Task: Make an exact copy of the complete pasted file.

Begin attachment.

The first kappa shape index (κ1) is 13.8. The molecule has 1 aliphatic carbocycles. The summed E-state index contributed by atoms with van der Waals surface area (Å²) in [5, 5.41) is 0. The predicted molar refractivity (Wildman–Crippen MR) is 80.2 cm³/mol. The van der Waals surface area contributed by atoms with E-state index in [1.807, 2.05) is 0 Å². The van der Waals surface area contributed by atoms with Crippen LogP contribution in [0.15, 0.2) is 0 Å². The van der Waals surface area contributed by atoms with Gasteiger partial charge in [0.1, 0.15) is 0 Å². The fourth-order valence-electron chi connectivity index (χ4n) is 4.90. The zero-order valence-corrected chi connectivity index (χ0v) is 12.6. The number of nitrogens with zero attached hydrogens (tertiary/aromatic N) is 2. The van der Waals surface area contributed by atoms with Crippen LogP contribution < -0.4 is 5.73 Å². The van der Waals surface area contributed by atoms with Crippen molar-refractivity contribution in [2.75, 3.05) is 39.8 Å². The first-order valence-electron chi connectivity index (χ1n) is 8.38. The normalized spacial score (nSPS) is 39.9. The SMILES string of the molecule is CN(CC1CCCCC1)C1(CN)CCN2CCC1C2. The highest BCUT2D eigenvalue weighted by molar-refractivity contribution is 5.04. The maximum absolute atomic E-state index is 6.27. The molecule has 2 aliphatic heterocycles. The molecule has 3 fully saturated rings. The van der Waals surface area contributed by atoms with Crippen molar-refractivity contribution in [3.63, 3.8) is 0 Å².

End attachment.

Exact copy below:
The first kappa shape index (κ1) is 13.8. The molecule has 1 aliphatic carbocycles. The summed E-state index contributed by atoms with van der Waals surface area (Å²) in [5, 5.41) is 0. The predicted molar refractivity (Wildman–Crippen MR) is 80.2 cm³/mol. The van der Waals surface area contributed by atoms with E-state index in [1.807, 2.05) is 0 Å². The van der Waals surface area contributed by atoms with Crippen LogP contribution in [0.15, 0.2) is 0 Å². The van der Waals surface area contributed by atoms with Gasteiger partial charge in [0.1, 0.15) is 0 Å². The fourth-order valence-electron chi connectivity index (χ4n) is 4.90. The zero-order valence-corrected chi connectivity index (χ0v) is 12.6. The number of nitrogens with zero attached hydrogens (tertiary/aromatic N) is 2. The van der Waals surface area contributed by atoms with Crippen LogP contribution < -0.4 is 5.73 Å². The van der Waals surface area contributed by atoms with Crippen molar-refractivity contribution in [2.75, 3.05) is 39.8 Å². The first-order valence-electron chi connectivity index (χ1n) is 8.38. The normalized spacial score (nSPS) is 39.9. The SMILES string of the molecule is CN(CC1CCCCC1)C1(CN)CCN2CCC1C2. The highest BCUT2D eigenvalue weighted by molar-refractivity contribution is 5.04. The maximum absolute atomic E-state index is 6.27. The molecule has 2 aliphatic heterocycles. The molecule has 3 fully saturated rings. The van der Waals surface area contributed by atoms with Crippen molar-refractivity contribution in [3.63, 3.8) is 0 Å².